Book Review – Robin Hobb’s Farseer and Tawny Man Trilogies

Today I finished a book.

I do this occasionally and usually with little fanfare, but this was a special one. The book was Robin Hobb’s “Fool’s Fate,” and in completing it I ended a 4500 page journey through one of the greatest collected works of modern fantasy.  Those would be the three books in Hobb’s  Farseer Trilogy as well as her subsequent Tawny Man trilogy.  The trilogies together chronicle the life of royal bastard FitzChivalry Farseer, a man who must surely be one of the most long-suffering protagonists in the annals of fantasy fiction. (There is a third trilogy that jumps the story 10 years and continues with mostly the same characters, but I haven’t read it, and I need a break. I love these books but they’re emotionally exhausting!)

I don’t think I exaggerate when I describe Hobb as one of the greats.  Google for lists of “best fantasy” or “greatest fantasy series” and the like, and these books appear on all of them, often near the top.  But it would help a prospective reader to understand exactly what they’re getting before they pick up Assassin’s Apprentice.

Hobb’s Farseer books are at the far end of the character-driven scale. As fantasy literature goes, they are extremely light on traditional action sequences.  This is not to say they don’t have engaging plots that will drive a reader forward on their own, but the stories themselves are not the main event.  The characters are complex, highly varied, fascinating, sympathetic, and deeply flawed in realistic ways.  (Also the villain of the first trilogy is every bit as hateful as any of the most loathed villains of the genre.)

The books tend to fall into a spiraling pattern, where the first-person narrator FitzChivalry Farseer interacts with a dozen other characters in turn, each time expanding on and developing those relationships. The result is a bogglingly-deep understanding of, and familiarity with, all the major players in the story. Every major pairwise relationship is deeply explored, and every sentence is fraught with relevance to one of these relationships.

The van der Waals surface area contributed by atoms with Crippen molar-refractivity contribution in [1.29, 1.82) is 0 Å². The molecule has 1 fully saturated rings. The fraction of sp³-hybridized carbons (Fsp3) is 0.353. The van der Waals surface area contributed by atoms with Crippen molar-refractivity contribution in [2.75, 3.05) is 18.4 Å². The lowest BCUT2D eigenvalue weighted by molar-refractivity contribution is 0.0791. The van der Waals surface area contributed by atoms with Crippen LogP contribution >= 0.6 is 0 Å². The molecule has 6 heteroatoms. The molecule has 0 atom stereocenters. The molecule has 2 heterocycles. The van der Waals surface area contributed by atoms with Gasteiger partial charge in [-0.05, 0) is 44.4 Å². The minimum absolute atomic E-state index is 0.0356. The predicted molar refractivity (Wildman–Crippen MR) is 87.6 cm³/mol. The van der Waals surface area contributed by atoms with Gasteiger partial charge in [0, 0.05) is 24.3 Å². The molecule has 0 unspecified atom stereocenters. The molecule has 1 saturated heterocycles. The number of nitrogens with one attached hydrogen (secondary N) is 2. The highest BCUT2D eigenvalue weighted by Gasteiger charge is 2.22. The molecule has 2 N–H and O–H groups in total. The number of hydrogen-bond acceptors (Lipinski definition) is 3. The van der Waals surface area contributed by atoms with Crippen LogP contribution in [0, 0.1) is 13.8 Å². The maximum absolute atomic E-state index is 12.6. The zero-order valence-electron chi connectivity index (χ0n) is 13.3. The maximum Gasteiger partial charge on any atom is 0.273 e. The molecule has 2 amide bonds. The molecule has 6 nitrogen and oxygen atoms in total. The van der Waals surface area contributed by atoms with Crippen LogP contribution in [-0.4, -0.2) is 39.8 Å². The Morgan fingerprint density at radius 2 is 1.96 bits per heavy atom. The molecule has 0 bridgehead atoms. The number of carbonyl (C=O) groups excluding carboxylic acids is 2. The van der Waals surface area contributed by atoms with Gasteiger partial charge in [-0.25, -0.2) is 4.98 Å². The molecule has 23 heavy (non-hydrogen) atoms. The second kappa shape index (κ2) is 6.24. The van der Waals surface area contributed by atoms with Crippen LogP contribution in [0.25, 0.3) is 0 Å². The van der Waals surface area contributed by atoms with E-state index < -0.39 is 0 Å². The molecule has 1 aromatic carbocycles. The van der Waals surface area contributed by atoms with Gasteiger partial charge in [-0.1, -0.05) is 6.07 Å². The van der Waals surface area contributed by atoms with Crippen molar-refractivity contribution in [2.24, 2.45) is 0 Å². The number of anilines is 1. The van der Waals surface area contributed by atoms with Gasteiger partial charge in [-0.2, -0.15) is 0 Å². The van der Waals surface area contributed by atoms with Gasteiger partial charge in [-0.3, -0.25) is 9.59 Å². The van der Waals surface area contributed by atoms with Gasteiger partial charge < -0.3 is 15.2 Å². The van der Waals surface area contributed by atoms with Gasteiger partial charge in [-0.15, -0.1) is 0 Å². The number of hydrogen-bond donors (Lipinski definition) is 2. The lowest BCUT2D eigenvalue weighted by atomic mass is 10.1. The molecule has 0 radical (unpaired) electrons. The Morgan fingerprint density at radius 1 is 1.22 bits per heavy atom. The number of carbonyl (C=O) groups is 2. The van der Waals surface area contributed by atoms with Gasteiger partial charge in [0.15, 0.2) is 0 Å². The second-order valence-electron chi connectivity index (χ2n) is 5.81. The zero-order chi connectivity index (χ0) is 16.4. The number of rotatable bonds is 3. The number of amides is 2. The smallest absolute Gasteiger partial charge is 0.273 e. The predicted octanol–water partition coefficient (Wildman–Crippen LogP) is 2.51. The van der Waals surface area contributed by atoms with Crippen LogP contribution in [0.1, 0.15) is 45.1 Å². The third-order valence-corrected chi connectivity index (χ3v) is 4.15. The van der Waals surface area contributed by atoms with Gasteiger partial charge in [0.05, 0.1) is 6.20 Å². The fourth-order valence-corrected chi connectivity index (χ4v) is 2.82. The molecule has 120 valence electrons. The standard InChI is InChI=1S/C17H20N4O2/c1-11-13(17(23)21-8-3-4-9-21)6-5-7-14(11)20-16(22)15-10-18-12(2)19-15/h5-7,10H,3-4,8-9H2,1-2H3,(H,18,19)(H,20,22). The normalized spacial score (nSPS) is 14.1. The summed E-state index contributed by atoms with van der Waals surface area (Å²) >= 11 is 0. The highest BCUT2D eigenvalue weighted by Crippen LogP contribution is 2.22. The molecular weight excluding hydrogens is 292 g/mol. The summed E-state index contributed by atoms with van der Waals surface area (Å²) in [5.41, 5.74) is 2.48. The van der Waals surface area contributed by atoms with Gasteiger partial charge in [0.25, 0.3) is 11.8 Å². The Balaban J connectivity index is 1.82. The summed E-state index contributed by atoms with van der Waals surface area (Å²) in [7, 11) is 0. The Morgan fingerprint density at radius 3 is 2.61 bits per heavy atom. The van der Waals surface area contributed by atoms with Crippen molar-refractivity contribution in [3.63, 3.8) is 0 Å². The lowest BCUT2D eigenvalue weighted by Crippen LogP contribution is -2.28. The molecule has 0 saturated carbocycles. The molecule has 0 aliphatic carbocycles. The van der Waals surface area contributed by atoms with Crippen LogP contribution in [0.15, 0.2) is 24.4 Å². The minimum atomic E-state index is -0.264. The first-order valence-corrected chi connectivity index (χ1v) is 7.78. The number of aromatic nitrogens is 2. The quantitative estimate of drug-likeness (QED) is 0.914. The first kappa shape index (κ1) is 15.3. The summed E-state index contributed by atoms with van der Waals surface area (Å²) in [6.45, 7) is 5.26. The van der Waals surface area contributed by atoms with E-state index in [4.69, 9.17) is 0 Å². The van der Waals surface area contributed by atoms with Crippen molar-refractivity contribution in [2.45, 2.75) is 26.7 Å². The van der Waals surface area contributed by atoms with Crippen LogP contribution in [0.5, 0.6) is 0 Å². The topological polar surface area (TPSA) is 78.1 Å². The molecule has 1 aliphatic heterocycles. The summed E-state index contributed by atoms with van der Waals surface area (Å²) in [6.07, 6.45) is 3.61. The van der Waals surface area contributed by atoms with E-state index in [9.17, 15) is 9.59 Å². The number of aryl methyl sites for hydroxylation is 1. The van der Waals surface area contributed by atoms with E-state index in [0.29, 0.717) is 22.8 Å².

The writing itself is also top-notch.  No, that’s not strong enough. The writing is exquisite.  It is flowing and poetic without ostentation, and serves to make even simple observations and mundane events a joy to read. Hobb is a master of language, and knows exactly how to use it in service to the exact kind of story she’s telling.

Fair warning: Robin Hobb is a “food-and-clothing” writer. You will be treated, often, to detailed descriptions of what the characters are eating and wearing.  Were I getting these details from a mediocre writer (or even one merely good), I’m sure I’d find them tedious, but Hobb’s use of language is so deft, I enjoyed reading about every ruffle of lace and fruit tart.

The books are undoubtedly slow in places.  You can pick up the first book in the second trilogy (Fool’s Errand) and read an outline of the main plot on the back cover, but you will then discover it takes something like 200 pages before that plot begins in earnest. And I think the last book in the first trilogy (Assassin’s Quest) drags a bit in the second half.  But for me these are the most minor of quibbles.  I still enjoyed those 200 pages, which consisted of in-depth re-introduction to the major characters and how they related to one another.

Finally, these books are not uplifting. Terrible things happen to the main character, and his choices – both wise and unwise – tend to lead to misunderstandings and heartache.  You will read and be desperate for FitzChivalry to catch a break, but that seldom happens.  That said, these are not books of the “Grimdark” school of fantasy.  Deaths are neither brutal nor frequent, and nothing ever feels gratuitous, so there will be no confusing these books with Martin or Abercrombie.  But there is a gauzy layer of inevitable tragedy draped over everything that happens; the books are engrossing but not joyful.  (And one particular death scene is absolutely heart-wrenching.)

Were I rating these books on any common scale, I’d give them all the stars.

(Addendum: There is yet another trilogy – the Liveship Traders – that falls chronologically between the two trilogies I’ve been talking about.  The Liveship Traders is only tangentially related to the Farseer books, but the latter contains a few minor spoilers for the former, in case you are a completist about these sorts of things.)

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About dorianhart

novelist, game designer, amateur musician, dad
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